If you fall into one of the following groups, you may
need to supplement your Vitamin D intake daily:
- People with limited sun exposure. The amount of vitamin D formed from exposure to the sun is affected by season and latitude. Generally, in northern and north eastern states, there aren’t enough UVB rays to form vitamin D during the fall and winter months.People who are homebound and whose jobs are primarily indoors limit their sun exposure and are likely not obtaining significant amounts of vitamin D from sunlight.
- People who use sunscreen. The use of sunscreen prevents the formation of vitamin D. Even sunscreen with an SPF of 8, an amount found in many daily moisturizers, can greatly reduce vitamin D production. In one research study, nearly half of people who stated they always wore sunscreen while outdoors had a vitamin D deficiency.
- People with more skin pigment. People with dark colored skin synthesize less vitamin D on exposure to sunlight than those with light colored skin. The risk of vitamin D deficiency is particularly high in dark-skinned people who live far from the equator. One U.S. study reported that 42% of African American women between 15 and 49 years of age were vitamin D deficient compared to 4% of white women.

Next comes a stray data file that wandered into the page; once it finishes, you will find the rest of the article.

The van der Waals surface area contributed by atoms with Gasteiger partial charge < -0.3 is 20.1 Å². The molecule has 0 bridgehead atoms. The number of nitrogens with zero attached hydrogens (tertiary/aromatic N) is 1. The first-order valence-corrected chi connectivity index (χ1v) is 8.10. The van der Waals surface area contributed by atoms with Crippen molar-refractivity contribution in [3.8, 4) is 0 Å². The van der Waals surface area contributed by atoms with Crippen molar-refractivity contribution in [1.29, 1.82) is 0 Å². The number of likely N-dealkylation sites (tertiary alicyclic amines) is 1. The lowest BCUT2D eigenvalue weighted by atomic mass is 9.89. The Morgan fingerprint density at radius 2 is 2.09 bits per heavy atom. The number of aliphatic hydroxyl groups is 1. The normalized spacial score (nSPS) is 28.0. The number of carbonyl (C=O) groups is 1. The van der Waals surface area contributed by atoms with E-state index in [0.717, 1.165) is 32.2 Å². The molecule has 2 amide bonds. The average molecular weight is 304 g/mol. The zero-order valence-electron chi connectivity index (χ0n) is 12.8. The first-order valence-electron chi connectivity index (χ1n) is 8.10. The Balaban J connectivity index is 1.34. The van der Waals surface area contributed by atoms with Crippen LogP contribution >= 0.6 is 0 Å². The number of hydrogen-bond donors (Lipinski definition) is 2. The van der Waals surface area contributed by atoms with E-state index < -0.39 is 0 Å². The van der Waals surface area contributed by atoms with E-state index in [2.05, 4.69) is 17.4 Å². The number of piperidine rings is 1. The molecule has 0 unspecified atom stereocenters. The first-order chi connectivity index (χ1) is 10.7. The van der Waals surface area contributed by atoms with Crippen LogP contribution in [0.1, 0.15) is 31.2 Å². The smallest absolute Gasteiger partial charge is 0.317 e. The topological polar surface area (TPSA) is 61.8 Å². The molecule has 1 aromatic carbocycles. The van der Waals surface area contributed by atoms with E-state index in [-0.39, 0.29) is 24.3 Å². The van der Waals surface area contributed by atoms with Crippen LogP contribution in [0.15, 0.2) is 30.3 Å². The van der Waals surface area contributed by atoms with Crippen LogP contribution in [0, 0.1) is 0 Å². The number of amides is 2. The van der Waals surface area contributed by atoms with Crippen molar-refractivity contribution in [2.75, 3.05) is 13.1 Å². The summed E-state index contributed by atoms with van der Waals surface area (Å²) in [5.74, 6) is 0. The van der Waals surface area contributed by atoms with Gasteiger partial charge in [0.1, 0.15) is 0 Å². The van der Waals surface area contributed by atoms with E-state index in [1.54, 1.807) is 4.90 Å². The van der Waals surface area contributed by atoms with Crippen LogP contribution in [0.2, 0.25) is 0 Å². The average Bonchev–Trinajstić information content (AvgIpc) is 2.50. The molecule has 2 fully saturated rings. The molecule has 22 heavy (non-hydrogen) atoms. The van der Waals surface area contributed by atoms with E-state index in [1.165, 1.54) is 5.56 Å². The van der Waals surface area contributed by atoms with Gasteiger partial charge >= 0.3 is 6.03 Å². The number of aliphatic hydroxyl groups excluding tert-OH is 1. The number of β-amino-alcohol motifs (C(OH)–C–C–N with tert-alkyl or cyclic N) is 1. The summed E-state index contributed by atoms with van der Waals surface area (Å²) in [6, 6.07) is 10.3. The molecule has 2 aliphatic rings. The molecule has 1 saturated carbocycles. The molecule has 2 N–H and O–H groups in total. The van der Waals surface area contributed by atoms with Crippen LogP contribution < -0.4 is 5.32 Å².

- Seniors. The elderly have reduced capacity to synthesize vitamin D in skin when exposed to UVB radiation, and the elderly are more likely to stay indoors or use sunscreen, which blocks vitamin D synthesis. Institutionalized adults who are not supplemented with vitamin D are at extremely high risk of vitamin D deficiency. In fact, vitamin D levels in elderly subjects have been found to be approximately 30% of the levels found in young adults.It’s estimated that more than 50% of adults over age 50 in the United States and Europe are at risk of vitamin D deficiency. One study found that in Boston at the end of the summer, 30% of whites, 42% of Hispanics, and 84% of African Americans had vitamin D deficiencies.
- Exclusively Breast-Fed Infants. Infants who are exclusively breast-fed and do not receive vitamin D supplementation are at high risk of vitamin D deficiency, particularly if they have dark skin and/or receive little sun exposure. The American Academy of Pediatrics recommends that all infants be given a vitamin D supplement of 400 IU/day.
- Those who are Overweight. Obesity increases the risk of vitamin D deficiency. Once vitamin D is synthesized in the skin or ingested, it is deposited in body fat stores, making it less bioavailable to people with large stores of body fat.